It's important to remember that the legal age to have an account on most social media platforms, such as instagram, Facebook, Youtube and Snapchat is 13 years old!
The internet has changed all of our lives, particularly our children’s. For parents and carers this opens up a whole new world of things to be aware of. For many of us, this can all be a bit too much.
You might be struggling to keep up with the things your child is doing online, you might wonder whether what they are doing is safe, and you might also be thinking, 'how can I be as good a parent online as I am offline?'
E Safety is an integral part of children's education in today's digital world and is embedded in their learning at school. We also want to help our parents and children improve their own understanding of e-safety issues so they can learn to use the internet and all digital media in a safe and secure way.
As a parent, you'll know how important the internet is to children-they use it to learn, play, socialise and express themselves. It is a highly creative place of amazing opportunities. But the technology children use every day can seem a bit daunting and you might worry about the risks your child can face online-such as cyberbullying, contact from strangers or the possiblity of them seeing illegal or inappropiate content.
You can download a simple checklist here that may help you start to protect your children online and decrease the risks they face. Or, if you prefer, you can engage with your children regarding their use of internet at home. Here are some conversation starter ideas from childnet.
Ask your children to tell you about the sites they like to visit and what they enjoy doing online.
Ask them how they stay safe online. What tips do they have for you and where did they learn them? What is OK and not OK to share?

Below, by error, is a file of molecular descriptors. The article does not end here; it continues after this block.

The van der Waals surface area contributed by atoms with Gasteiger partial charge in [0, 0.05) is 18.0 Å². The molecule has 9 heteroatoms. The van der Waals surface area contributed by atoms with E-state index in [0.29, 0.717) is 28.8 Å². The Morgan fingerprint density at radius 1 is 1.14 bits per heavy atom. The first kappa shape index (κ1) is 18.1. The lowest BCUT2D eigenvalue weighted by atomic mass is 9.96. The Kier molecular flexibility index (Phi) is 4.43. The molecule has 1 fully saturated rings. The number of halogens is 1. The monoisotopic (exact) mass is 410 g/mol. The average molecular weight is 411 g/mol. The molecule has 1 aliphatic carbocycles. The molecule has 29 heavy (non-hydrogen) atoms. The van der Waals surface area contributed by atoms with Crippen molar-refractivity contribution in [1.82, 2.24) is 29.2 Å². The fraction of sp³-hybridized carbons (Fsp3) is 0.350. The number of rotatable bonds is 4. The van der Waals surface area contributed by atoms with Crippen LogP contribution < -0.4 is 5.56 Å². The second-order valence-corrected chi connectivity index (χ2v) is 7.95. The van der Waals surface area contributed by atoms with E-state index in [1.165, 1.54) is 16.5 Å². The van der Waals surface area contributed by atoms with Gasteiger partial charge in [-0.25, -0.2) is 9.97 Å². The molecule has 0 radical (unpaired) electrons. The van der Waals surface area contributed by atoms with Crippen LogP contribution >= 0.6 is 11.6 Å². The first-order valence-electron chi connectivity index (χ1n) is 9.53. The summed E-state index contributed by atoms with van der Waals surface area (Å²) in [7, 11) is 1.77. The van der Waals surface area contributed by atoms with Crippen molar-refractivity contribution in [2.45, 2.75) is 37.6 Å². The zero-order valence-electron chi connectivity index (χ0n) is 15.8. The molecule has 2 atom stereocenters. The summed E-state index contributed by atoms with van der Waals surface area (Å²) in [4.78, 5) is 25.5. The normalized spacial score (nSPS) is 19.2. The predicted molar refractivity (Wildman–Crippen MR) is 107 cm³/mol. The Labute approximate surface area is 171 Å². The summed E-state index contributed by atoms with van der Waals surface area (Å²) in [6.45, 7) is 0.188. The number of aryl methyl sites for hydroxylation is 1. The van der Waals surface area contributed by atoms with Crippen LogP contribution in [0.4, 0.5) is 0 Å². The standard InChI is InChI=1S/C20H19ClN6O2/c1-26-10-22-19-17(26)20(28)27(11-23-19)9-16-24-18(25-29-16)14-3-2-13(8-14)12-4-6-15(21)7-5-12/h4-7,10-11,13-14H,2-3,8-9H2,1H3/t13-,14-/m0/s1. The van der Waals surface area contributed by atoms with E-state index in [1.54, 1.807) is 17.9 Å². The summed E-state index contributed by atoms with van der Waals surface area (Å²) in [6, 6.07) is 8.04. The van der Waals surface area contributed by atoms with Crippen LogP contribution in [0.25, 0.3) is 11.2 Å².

Ask them if they know where to go for help, where to find safety advice, privacy settings and how to report or block on the services they use.
Encourage them to help. Prehaps they can show you how to do something better online or they might have a friend who would benefit from their help or support.
Think about how you use the internet as a family. What could you do to get more out of the internet together and further enjoy your lives online?
To try and help parents with the fast moving and changing world of the internet and social media, we've suggested a few internet sites/information leaflets below which are fantastic resources. They contain information on different types of social media and how to keep children safe:
Jessie and Friends: great website full of information to keep 4-7 year olds safe online.
There is a great new online safety tool designed for parents launched by the Department for Education (DfE) called Parent info. It has advice on everything from keeping children safe from online trolls to WhatsApp-a guide for parents.
Think U Know is another good website that offers a range of advice and support for keeping your children safe online. This website has a useful section on gaming online.
Internet matters another useful website that gives information and advice on Social Media platforms such as Snapchat and Instagram.
You can download the DfE advice for parents on cyberbullying here.
As part of your child's curriculum and the development of computer skills, we provide access to the internet only in teacher supervised lessons. We strongly believe that the use of the web and email is hugely worthwhile and an essential tool for children to use as they grow up in the modern world but, because there is always concerns about children having access to undesirable materials, we as a school, operate a internet filtering system that restricts access to inappropiate content and materials and is regularly updated.
At the start of the school year, each class discuss how we can all stay safe online and the dangers we may face on the internet. All children will have the opportunity to sign an acceptable use agreement.
You can download and view the agreements here.
KS1 Acceptable use agreement is here
KS2 Acceptable use agreement is here